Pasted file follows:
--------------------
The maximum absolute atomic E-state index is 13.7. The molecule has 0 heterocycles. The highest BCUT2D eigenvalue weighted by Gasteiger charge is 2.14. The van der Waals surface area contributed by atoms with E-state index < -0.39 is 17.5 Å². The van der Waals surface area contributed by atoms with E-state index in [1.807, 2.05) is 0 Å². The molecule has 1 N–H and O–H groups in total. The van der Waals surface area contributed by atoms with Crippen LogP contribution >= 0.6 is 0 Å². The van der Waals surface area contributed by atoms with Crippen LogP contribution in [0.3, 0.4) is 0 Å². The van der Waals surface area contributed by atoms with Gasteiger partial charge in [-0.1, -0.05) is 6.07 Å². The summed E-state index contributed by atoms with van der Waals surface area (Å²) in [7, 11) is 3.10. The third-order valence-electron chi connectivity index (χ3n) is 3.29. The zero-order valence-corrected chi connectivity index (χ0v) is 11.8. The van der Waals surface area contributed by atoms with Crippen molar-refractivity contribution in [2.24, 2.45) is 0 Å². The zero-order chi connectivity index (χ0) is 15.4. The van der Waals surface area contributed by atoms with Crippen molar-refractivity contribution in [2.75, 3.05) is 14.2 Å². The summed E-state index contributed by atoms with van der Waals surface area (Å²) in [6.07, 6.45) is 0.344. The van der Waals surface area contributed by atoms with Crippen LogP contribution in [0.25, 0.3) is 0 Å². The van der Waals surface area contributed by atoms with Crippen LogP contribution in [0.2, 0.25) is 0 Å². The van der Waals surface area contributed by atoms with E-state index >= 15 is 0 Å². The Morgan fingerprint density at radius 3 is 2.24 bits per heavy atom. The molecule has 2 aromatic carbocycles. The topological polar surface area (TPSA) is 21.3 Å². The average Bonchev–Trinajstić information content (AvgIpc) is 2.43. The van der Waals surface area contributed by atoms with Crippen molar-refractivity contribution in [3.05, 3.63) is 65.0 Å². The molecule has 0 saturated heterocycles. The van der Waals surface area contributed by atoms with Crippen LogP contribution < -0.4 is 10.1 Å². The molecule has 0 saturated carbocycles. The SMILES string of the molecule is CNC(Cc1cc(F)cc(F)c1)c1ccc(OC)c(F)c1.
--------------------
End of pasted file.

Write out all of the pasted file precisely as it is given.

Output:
The maximum absolute atomic E-state index is 13.7. The molecule has 0 heterocycles. The highest BCUT2D eigenvalue weighted by Gasteiger charge is 2.14. The van der Waals surface area contributed by atoms with E-state index < -0.39 is 17.5 Å². The van der Waals surface area contributed by atoms with E-state index in [1.807, 2.05) is 0 Å². The molecule has 1 N–H and O–H groups in total. The van der Waals surface area contributed by atoms with Crippen LogP contribution >= 0.6 is 0 Å². The van der Waals surface area contributed by atoms with Crippen LogP contribution in [0.3, 0.4) is 0 Å². The van der Waals surface area contributed by atoms with Gasteiger partial charge in [-0.1, -0.05) is 6.07 Å². The summed E-state index contributed by atoms with van der Waals surface area (Å²) in [7, 11) is 3.10. The third-order valence-electron chi connectivity index (χ3n) is 3.29. The zero-order valence-corrected chi connectivity index (χ0v) is 11.8. The van der Waals surface area contributed by atoms with Crippen molar-refractivity contribution in [2.24, 2.45) is 0 Å². The zero-order chi connectivity index (χ0) is 15.4. The van der Waals surface area contributed by atoms with Crippen molar-refractivity contribution in [2.75, 3.05) is 14.2 Å². The summed E-state index contributed by atoms with van der Waals surface area (Å²) in [6.07, 6.45) is 0.344. The van der Waals surface area contributed by atoms with Crippen LogP contribution in [0.25, 0.3) is 0 Å². The van der Waals surface area contributed by atoms with Crippen LogP contribution in [0.2, 0.25) is 0 Å². The van der Waals surface area contributed by atoms with E-state index >= 15 is 0 Å². The Morgan fingerprint density at radius 3 is 2.24 bits per heavy atom. The molecule has 2 aromatic carbocycles. The topological polar surface area (TPSA) is 21.3 Å². The average Bonchev–Trinajstić information content (AvgIpc) is 2.43. The van der Waals surface area contributed by atoms with Crippen molar-refractivity contribution in [3.05, 3.63) is 65.0 Å². The molecule has 0 saturated heterocycles. The van der Waals surface area contributed by atoms with Crippen LogP contribution < -0.4 is 10.1 Å². The molecule has 0 saturated carbocycles. The SMILES string of the molecule is CNC(Cc1cc(F)cc(F)c1)c1ccc(OC)c(F)c1.